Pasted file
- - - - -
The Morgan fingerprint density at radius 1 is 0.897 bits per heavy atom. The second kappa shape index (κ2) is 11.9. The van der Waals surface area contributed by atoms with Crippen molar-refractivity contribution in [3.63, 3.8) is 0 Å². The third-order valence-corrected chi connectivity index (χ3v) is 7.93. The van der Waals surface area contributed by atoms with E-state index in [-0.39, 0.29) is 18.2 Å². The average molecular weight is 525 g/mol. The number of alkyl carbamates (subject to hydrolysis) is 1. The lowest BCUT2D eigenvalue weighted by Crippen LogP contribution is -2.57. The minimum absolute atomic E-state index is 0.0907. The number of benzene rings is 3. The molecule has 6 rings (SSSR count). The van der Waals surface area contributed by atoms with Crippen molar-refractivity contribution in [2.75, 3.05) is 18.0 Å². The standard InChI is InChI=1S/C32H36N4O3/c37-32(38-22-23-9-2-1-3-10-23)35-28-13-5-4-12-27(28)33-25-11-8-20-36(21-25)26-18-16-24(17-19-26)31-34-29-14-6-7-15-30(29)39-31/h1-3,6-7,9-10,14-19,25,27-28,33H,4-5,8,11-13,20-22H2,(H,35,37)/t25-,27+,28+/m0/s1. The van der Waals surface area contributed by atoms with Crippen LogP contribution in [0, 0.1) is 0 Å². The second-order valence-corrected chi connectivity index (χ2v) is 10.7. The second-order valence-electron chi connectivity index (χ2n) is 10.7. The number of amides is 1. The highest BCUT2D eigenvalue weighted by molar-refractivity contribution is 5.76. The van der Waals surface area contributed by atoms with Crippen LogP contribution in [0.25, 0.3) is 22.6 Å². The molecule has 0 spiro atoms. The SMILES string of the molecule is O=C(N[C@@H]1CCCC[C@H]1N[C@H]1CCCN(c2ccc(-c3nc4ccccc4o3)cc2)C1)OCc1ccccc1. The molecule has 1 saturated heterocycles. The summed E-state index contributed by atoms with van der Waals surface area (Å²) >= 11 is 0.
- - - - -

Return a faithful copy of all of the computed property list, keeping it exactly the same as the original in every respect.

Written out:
The Morgan fingerprint density at radius 1 is 0.897 bits per heavy atom. The second kappa shape index (κ2) is 11.9. The van der Waals surface area contributed by atoms with Crippen molar-refractivity contribution in [3.63, 3.8) is 0 Å². The third-order valence-corrected chi connectivity index (χ3v) is 7.93. The van der Waals surface area contributed by atoms with E-state index in [-0.39, 0.29) is 18.2 Å². The average molecular weight is 525 g/mol. The number of alkyl carbamates (subject to hydrolysis) is 1. The lowest BCUT2D eigenvalue weighted by Crippen LogP contribution is -2.57. The minimum absolute atomic E-state index is 0.0907. The number of benzene rings is 3. The molecule has 6 rings (SSSR count). The van der Waals surface area contributed by atoms with Crippen molar-refractivity contribution in [2.75, 3.05) is 18.0 Å². The standard InChI is InChI=1S/C32H36N4O3/c37-32(38-22-23-9-2-1-3-10-23)35-28-13-5-4-12-27(28)33-25-11-8-20-36(21-25)26-18-16-24(17-19-26)31-34-29-14-6-7-15-30(29)39-31/h1-3,6-7,9-10,14-19,25,27-28,33H,4-5,8,11-13,20-22H2,(H,35,37)/t25-,27+,28+/m0/s1. The van der Waals surface area contributed by atoms with Crippen LogP contribution in [0, 0.1) is 0 Å². The second-order valence-corrected chi connectivity index (χ2v) is 10.7. The second-order valence-electron chi connectivity index (χ2n) is 10.7. The number of amides is 1. The highest BCUT2D eigenvalue weighted by molar-refractivity contribution is 5.76. The van der Waals surface area contributed by atoms with Crippen LogP contribution in [0.25, 0.3) is 22.6 Å². The molecule has 0 spiro atoms. The SMILES string of the molecule is O=C(N[C@@H]1CCCC[C@H]1N[C@H]1CCCN(c2ccc(-c3nc4ccccc4o3)cc2)C1)OCc1ccccc1. The molecule has 1 saturated heterocycles. The summed E-state index contributed by atoms with van der Waals surface area (Å²) >= 11 is 0.